8. Selection for a Zinc-Finger Protein Contributes to Seed Oil Increase during Soybean Domestication1[OPEN

    PubMed Central

    Li, Qing-Tian; Lu, Xiang; Song, Qing-Xin; Chen, Hao-Wei; Wei, Wei; Tao, Jian-Jun; Ma, Biao; Bi, Ying-Dong; Li, Wei; Lai, Yong-Cai; Shui, Guang-Hou; Chen, Shou-Yi

    2017-01-01

    Seed oil is a momentous agronomical trait of soybean (Glycine max) targeted by domestication in breeding. Although multiple oil-related genes have been uncovered, knowledge of the regulatory mechanism of seed oil biosynthesis is currently limited. We demonstrate that the seed-preferred gene GmZF351, encoding a tandem CCCH zinc finger protein, is selected during domestication. Further analysis shows that GmZF351 facilitates oil accumulation by directly activating WRINKLED1, BIOTIN CARBOXYL CARRIER PROTEIN2, 3-KETOACYL-ACYL CARRIER PROTEIN SYNTHASE III, DIACYLGLYCEROL O-ACYLTRANSFERASE1, and OLEOSIN2 in transgenic Arabidopsis (Arabidopsis thaliana) seeds. Overexpression of GmZF351 in transgenic soybean also activates lipid biosynthesis genes, thereby accelerating seed oil accumulation. The ZF351 haplotype from the cultivated soybean group and the wild soybean (Glycine soja) subgroup III correlates well with high gene expression level, seed oil contents and promoter activity, suggesting that selection of GmZF351 expression leads to increased seed oil content in cultivated soybean. Our study provides novel insights into the regulatory mechanism for seed oil accumulation, and the manipulation of GmZF351 may have great potential in the improvement of oil production in soybean and other related crops. PMID:28184009

  9. Overexpression of patatin-related phospholipase AIIIδ altered plant growth and increased seed oil content in camelina.

    PubMed

    Li, Maoyin; Wei, Fang; Tawfall, Amanda; Tang, Michelle; Saettele, Allison; Wang, Xuemin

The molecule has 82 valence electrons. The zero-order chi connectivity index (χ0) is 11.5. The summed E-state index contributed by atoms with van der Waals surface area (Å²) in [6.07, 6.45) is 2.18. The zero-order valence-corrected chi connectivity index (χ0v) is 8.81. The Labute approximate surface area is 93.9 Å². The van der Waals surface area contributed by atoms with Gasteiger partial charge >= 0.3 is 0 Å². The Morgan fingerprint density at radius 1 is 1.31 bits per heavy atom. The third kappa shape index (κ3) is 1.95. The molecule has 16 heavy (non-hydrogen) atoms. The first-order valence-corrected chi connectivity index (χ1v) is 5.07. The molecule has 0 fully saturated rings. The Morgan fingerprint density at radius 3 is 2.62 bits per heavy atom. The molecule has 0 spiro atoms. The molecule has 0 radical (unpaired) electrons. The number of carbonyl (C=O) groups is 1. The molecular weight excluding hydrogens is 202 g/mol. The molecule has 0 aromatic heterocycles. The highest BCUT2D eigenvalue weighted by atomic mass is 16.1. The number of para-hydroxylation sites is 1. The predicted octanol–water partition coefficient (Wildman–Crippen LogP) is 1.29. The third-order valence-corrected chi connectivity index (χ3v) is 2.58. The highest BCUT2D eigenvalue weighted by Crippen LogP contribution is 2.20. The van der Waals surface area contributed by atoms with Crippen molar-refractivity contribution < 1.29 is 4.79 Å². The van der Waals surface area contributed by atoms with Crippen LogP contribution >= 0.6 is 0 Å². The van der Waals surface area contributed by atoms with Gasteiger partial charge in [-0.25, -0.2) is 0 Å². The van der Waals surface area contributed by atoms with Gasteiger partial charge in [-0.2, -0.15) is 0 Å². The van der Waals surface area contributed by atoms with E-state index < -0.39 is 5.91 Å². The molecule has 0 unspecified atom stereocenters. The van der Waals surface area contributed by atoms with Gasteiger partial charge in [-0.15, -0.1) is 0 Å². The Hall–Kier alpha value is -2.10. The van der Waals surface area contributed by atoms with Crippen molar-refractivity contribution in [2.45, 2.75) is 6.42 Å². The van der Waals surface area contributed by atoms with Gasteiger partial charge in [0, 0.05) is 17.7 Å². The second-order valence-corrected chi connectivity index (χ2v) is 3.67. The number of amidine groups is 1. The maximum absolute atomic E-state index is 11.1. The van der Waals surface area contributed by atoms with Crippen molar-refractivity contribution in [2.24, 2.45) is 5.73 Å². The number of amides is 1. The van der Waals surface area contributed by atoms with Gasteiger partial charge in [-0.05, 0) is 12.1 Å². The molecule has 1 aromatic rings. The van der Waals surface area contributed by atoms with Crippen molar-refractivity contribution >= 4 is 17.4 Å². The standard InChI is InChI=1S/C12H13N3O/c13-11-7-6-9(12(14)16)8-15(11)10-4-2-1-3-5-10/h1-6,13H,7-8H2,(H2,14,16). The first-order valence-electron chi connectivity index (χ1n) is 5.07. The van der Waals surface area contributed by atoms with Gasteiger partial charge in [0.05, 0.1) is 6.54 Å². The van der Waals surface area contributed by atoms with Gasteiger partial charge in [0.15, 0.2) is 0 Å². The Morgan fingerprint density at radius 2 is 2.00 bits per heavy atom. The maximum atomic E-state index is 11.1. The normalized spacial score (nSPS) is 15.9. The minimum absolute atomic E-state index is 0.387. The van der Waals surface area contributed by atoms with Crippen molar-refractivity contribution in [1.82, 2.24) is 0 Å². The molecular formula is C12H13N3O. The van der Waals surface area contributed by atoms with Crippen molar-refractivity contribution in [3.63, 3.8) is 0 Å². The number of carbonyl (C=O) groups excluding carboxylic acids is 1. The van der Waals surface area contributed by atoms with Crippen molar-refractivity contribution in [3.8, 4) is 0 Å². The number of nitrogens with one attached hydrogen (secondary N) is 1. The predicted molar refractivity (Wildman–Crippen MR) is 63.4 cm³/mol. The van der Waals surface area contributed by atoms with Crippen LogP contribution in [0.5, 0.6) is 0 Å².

2015-08-01

    Camelina sativa is a Brassicaceae oilseed species being explored as a biofuel and industrial oil crop. A growing number of studies have indicated that the turnover of phosphatidylcholine plays an important role in the synthesis and modification of triacylglycerols. This study manipulated the expression of a patatin-related phospholipase AIIIδ (pPLAIIIδ) in camelina to determine its effect on seed oil content and plant growth. Constitutive overexpression of pPLAIIIδ under the control of the constitutive cauliflower mosaic 35S promoter resulted in a significant increase in seed oil content and a decrease in cellulose content. In addition, the content of major membrane phospholipids, phosphatidylcholine and phosphatidylethanolamine, in 35S::pPLAIIIδ plants was increased. However, these changes in 35S::pPLAIIIδ camelina were associated with shorter cell length, leaves, stems, and seed pods and a decrease in overall seed production. When pPLAIIIδ was expressed under the control of the seed specific, β-conglycinin promoter, the seed oil content was increased without compromising plant growth. The results suggest that pPLAIIIδ alters the carbon partitioning by decreasing cellulose content and increasing oil content in camelina.

  10. Expression of ZmLEC1 and ZmWRI1 increases seed oil production in maize.

    PubMed

    Shen, Bo; Allen, William B; Zheng, Peizhong; Li, Changjiang; Glassman, Kimberly; Ranch, Jerry; Nubel, Douglas; Tarczynski, Mitchell C

    2010-07-01